Chaim Weizmann

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Chaim Weizmann

Chaim Weizmann (חיים ויצמן) (also: Chaijim W., Haim W.) (November 27, 1874November 9, 1952) chemist, statesman, President of the World Zionist Organization, first President of Israel (elected May 16, 1948, served 1949 - 1952) and founder of a research institute in Israel which eventually became the Weizmann Institute of Science.

Weizmann was born in a small village Motol (Motyli) near Pinsk (Russian Empire, now in Belarus) and graduated in chemistry from the University of Freiburg (Switzerland) in 1899. He lectured in chemistry at the University of Geneva (1901-3) and later taught at the University of Manchester. He became a British subject in 1910, and in World War I he was (1916-19) director of the British admiralty laboratories. He became famous because he was the first to find out how to use bacterial fermentation to produce large quantities of the desired substances and is nowadays considered to be the father of industrial fermentation. He used the bacteria Clostridium acetobutylicum (the Weizmann organism) to produce acetone. Acetone was used in the manufacture of TNT explosives critical to the Allied war effort.

In 1917 he worked with Lord Balfour on the Balfour Declaration. A founder of so-called synthetic Zionism, Weizmann supported grass-roots colonization efforts as well as higher-level diplomatic activity. Siding with neither Labour Zionism on the left or Revisionist Zionism on the right, Weizmann was generally associated with the centrist General Zionists.

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1918. Emir Feisal I and Chaim Weizmann (left, also wearing Arab outfit as a sign of friendship)

On January 3, 1919, he and King Faisal I of Iraq signed the Faisal Weizmann Agreement establishing the relations between Arabs and Jews in the Middle East. After 1920 he assumed leadership in the world Zionist movement, serving twice (1920-31, 1935-46) as president of the World Zionist Organization. In 1921 Weizmann went along with the known Jewish physicist Albert Einstein for a fund-raiser to establish a Hebrew University in Jerusalem.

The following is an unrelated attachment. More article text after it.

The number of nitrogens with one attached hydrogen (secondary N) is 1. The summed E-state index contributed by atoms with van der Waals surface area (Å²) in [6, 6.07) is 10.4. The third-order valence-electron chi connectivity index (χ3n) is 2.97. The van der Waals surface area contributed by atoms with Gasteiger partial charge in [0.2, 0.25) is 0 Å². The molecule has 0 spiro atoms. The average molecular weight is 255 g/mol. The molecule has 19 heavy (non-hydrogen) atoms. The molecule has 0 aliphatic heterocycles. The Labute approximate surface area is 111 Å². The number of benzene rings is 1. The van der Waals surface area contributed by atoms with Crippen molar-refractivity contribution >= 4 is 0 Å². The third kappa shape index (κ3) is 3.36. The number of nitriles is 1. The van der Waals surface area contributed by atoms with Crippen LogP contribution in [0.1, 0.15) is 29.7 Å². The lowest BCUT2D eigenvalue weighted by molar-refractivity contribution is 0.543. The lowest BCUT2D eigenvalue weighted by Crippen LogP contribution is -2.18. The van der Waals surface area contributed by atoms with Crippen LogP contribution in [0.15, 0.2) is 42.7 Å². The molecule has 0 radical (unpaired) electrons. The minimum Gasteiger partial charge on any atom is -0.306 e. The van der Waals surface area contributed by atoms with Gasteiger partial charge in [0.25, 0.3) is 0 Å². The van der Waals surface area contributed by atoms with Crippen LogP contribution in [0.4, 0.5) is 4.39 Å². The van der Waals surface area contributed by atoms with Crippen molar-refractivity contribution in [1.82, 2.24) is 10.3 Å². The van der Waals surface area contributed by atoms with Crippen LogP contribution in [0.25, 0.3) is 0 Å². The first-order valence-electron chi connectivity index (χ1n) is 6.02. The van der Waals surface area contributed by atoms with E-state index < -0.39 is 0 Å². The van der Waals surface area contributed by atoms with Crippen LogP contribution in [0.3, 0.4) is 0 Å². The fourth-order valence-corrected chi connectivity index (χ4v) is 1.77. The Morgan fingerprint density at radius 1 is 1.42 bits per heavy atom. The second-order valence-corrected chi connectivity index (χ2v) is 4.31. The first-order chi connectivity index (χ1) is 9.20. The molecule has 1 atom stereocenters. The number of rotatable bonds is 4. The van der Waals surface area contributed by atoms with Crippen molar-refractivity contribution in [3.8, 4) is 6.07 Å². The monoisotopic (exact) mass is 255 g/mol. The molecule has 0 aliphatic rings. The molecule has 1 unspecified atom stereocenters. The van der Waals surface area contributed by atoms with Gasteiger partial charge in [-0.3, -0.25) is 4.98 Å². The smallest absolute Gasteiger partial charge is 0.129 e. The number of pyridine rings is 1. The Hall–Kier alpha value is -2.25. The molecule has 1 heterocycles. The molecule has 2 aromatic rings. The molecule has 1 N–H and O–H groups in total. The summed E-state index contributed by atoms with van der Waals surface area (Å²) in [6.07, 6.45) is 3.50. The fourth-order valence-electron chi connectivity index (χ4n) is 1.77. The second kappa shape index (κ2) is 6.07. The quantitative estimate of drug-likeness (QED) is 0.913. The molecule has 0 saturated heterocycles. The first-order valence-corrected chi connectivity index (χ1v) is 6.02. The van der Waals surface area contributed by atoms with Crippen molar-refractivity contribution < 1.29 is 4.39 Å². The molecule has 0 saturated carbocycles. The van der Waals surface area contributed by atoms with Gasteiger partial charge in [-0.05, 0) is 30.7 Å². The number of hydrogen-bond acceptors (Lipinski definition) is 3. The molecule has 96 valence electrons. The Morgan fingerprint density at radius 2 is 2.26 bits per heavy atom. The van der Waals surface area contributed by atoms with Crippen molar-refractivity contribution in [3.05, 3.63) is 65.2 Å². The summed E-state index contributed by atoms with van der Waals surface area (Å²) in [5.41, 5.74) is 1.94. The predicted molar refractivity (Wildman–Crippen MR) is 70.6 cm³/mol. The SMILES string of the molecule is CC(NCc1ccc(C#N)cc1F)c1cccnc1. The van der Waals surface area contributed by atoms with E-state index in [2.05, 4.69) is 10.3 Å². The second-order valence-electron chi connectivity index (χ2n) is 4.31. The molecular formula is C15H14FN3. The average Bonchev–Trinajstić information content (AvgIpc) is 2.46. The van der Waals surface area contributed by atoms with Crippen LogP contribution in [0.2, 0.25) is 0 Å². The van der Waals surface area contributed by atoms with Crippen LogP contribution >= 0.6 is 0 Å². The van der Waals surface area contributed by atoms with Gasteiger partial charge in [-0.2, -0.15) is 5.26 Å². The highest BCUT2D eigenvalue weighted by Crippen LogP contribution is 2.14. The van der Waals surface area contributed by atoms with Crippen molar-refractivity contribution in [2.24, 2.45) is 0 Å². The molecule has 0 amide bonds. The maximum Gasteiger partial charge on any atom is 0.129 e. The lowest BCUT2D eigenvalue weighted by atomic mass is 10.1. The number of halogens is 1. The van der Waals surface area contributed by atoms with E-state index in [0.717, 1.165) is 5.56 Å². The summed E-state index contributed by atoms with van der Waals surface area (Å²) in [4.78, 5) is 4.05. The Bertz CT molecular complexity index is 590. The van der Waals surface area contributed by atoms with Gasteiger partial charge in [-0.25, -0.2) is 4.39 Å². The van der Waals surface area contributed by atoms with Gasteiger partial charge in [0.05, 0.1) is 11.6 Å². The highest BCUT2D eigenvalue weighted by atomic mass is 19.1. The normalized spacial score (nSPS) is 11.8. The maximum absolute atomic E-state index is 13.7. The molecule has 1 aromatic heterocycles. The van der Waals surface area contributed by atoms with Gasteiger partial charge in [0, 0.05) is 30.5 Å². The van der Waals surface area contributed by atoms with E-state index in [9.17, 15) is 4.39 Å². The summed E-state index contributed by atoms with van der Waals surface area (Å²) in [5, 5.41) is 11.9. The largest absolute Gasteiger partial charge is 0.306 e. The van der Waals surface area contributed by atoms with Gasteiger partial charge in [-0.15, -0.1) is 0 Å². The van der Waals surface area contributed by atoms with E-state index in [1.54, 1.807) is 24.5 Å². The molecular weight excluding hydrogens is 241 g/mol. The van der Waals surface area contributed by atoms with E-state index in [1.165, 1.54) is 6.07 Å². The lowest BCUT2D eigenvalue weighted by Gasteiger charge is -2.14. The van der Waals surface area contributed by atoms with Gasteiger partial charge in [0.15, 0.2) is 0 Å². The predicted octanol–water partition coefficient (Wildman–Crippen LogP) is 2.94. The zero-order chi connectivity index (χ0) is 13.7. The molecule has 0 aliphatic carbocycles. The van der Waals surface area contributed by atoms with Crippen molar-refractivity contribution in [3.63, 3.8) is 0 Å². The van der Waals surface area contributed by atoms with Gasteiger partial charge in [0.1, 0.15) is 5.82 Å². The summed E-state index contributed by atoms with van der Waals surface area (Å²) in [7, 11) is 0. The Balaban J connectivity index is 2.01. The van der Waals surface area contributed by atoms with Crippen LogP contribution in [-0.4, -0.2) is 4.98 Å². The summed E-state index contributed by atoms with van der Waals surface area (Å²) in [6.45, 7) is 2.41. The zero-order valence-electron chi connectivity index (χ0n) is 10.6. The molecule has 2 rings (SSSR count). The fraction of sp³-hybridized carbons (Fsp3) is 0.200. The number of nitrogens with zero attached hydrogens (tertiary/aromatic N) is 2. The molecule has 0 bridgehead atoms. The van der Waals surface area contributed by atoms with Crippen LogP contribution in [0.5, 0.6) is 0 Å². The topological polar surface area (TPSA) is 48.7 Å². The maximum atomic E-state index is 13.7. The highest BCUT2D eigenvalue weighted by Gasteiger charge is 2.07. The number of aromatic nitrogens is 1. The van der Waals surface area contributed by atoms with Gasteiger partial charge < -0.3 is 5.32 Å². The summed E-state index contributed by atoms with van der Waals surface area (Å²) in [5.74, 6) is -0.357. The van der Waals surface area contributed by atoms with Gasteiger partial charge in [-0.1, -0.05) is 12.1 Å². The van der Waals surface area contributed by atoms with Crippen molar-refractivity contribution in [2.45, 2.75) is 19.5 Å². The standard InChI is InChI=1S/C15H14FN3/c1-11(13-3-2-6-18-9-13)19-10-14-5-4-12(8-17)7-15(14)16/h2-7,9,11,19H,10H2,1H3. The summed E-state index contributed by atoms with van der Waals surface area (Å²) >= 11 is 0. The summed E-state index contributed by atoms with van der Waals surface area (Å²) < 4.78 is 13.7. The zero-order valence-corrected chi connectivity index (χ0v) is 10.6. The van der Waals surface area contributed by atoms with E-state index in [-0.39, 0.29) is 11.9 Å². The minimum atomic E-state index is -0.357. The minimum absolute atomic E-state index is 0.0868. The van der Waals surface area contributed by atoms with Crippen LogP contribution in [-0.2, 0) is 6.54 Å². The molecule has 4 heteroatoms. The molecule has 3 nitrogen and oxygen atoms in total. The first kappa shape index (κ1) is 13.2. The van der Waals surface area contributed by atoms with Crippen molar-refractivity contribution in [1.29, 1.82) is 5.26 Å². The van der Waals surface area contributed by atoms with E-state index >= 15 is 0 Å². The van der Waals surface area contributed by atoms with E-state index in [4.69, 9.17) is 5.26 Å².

In World War II he was (1939-45) honorary adviser to the British ministry of supply and did research on synthetic rubber and high-octane gasoline. Allied sources of rubber were largely lost to the Japanese during World War II. He met with United States President Harry Truman and worked to obtain the support of the United States for the establishment of the State of Israel. When Israel was founded (1948), Weizmann became the first president. At Rehovoth, where he lived, Weizmann founded a research institute (now the Weizmann Institute of Science). He wrote many papers for scientific journals. Ezer Weizman, who was later a president himself, was his nephew.


See also

External links

  • Biography ( at the Jewish Agency site
  • Biographical notes ( at the Israel Ministry of Foreign Affairs
  • Weizmann Institute of Science ( Website
  • Webpage ( on Chaim Weizmann's laboratory at the Weizmann Institute (includes info and links on Weizmann's scientific work)

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